Shadow Government

A front-row seat to the Republicans' debate over foreign policy, including their critique of the Biden administration.

Dennis Ross: sacked or promoted?

By Peter Feaver Reportedly, Dennis Ross will step down as "Iran czar" and move over to the White House to head up the NSC’s strategic planning cell. My initial reactions to this news are mixed because I have a high regard for Dennis Ross. On the one hand, I am sorry he is stepping down ...

By Peter Feaver

Reportedly, Dennis Ross will step down as "Iran czar" and move over to the White House to head up the NSC's strategic planning cell. My initial reactions to this news are mixed because I have a high regard for Dennis Ross.

On the one hand, I am sorry he is stepping down from the Iran position because I think he had a solid understanding of the Iran problem. Ross' approach, as I have argued before, was essentially the approach the Bush administration pursued, and it was the only one that I thought had the slightest chance of achieving success (although, it must be conceded, it had not worked so far). With the disastrous election results in Iran putting to shambles whatever new approach the Obama team might have wanted to pursue, I am dismayed that they are removing one of their top hands from the Iran file. It is all the more dismaying because the only plausible explanations I have heard are that Ross is being moved because Iran has said they do not want to negotiate with a Jew, or because he is losing out in a power play with legendary infighter Richard Holbrooke. I fear that the chaos in Tehran will increasingly be matched by chaos in Obama's Iran strategy. 

By Peter Feaver

Reportedly, Dennis Ross will step down as "Iran czar" and move over to the White House to head up the NSC’s strategic planning cell. My initial reactions to this news are mixed because I have a high regard for Dennis Ross.

On the one hand, I am sorry he is stepping down from the Iran position because I think he had a solid understanding of the Iran problem. Ross’ approach, as I have argued before, was essentially the approach the Bush administration pursued, and it was the only one that I thought had the slightest chance of achieving success (although, it must be conceded, it had not worked so far). With the disastrous election results in Iran putting to shambles whatever new approach the Obama team might have wanted to pursue, I am dismayed that they are removing one of their top hands from the Iran file. It is all the more dismaying because the only plausible explanations I have heard are that Ross is being moved because Iran has said they do not want to negotiate with a Jew, or because he is losing out in a power play with legendary infighter Richard Holbrooke. I fear that the chaos in Tehran will increasingly be matched by chaos in Obama’s Iran strategy.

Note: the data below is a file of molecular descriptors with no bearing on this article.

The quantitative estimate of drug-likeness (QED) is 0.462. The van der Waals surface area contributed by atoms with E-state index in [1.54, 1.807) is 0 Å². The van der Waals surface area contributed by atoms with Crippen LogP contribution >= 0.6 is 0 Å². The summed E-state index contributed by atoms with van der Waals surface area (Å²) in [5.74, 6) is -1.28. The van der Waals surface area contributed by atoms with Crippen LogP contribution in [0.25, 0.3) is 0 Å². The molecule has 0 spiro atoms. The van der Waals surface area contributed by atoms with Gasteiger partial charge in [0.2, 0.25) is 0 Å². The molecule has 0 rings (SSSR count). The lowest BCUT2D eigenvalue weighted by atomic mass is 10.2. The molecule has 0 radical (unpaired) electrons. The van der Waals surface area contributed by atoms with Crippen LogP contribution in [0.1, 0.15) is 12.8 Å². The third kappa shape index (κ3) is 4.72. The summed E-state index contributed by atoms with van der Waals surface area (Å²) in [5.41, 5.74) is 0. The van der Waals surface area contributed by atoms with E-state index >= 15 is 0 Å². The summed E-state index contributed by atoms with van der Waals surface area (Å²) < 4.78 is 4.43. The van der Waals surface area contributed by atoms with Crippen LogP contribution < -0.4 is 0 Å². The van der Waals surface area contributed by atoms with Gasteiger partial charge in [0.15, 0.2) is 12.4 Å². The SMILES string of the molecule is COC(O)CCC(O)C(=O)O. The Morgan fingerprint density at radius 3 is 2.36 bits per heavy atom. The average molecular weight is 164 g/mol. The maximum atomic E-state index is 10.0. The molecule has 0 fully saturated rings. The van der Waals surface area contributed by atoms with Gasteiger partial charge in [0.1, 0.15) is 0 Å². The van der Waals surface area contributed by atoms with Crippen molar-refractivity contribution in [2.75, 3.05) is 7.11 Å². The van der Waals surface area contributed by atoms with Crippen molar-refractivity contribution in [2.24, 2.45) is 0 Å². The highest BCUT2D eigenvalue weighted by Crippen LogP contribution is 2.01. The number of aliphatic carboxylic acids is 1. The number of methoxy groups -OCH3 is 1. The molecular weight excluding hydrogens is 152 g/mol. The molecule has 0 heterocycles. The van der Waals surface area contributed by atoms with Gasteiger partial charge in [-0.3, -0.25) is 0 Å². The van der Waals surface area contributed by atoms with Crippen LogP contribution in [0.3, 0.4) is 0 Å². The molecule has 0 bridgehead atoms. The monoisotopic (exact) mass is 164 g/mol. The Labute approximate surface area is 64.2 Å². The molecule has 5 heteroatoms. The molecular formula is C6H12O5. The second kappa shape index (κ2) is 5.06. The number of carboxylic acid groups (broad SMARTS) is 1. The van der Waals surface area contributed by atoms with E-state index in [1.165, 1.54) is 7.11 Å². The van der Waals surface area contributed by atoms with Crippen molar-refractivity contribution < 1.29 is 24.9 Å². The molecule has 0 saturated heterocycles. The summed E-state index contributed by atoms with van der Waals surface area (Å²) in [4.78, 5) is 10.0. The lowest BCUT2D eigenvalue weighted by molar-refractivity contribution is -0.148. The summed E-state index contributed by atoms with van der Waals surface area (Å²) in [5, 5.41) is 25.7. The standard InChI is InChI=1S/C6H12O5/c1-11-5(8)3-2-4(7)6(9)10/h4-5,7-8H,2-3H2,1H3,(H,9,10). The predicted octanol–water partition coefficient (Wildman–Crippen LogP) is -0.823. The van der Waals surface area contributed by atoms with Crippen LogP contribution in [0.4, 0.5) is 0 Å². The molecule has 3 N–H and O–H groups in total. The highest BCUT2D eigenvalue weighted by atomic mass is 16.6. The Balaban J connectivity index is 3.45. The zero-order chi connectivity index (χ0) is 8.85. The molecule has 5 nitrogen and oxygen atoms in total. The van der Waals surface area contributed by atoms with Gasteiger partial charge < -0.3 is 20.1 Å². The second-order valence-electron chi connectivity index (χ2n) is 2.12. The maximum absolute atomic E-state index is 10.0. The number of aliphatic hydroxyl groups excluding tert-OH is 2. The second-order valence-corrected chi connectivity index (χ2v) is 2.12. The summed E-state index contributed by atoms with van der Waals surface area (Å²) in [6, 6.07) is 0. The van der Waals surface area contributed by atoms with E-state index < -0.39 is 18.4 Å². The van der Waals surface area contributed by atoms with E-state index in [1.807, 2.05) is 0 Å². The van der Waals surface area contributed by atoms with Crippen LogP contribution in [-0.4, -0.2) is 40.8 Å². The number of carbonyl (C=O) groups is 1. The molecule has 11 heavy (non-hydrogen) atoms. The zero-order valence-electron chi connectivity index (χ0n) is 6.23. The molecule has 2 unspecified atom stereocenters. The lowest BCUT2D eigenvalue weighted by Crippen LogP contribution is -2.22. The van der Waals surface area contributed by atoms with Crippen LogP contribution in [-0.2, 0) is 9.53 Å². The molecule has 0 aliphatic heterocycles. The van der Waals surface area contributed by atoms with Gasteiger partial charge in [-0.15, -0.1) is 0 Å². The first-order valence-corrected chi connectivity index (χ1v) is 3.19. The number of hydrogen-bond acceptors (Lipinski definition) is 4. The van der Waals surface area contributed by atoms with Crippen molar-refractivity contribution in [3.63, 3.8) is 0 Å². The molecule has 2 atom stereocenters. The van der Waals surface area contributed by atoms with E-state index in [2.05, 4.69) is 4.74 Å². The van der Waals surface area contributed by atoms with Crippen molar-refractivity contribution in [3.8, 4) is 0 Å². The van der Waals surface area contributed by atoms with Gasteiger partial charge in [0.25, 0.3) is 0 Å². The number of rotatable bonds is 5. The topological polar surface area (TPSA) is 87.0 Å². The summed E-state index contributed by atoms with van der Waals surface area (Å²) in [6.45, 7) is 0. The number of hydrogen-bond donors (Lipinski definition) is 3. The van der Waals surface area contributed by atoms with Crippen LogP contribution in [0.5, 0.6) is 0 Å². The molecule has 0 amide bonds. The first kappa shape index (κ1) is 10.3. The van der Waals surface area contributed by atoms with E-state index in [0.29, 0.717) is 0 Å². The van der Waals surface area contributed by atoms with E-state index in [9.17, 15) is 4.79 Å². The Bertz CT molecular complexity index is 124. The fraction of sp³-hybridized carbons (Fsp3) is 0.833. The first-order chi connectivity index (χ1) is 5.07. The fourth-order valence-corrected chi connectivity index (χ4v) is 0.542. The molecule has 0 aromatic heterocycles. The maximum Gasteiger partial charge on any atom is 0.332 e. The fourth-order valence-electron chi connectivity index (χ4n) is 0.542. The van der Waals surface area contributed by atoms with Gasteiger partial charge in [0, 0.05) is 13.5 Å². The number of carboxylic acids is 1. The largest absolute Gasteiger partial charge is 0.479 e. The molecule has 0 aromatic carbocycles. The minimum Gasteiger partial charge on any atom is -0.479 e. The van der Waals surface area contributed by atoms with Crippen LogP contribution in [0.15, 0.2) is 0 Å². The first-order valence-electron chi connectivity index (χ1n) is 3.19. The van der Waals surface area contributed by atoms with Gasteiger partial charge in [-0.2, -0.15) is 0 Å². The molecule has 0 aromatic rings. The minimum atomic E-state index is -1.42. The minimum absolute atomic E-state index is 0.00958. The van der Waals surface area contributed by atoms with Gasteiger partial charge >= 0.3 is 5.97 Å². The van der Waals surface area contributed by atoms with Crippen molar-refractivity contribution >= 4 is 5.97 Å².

On the other hand, I am encouraged to see that Ross appears to be taking over my old job at the White House. He will be a major boost in prestige and power for that office. It is very hard to do strategic planning on national security from the White House, but I think it is impossible to do significant strategic planning for national security anywhere else but the White House. Steve Hadley invested a lot of effort in establishing a functioning strategic planning cell during his tenure as national security advisor, and I was dismayed when the Obama team seemed slow out of the box in staffing up that office. I cannot think of many people who would be stronger for such a post on Team Obama than Dennis.

From that perch, he can play on many issues — including the Iran issue, if need be (and I think the need could very much be, and soon).

Peter D. Feaver is a professor of political science and public policy at Duke University, where he directs the Program in American Grand Strategy.

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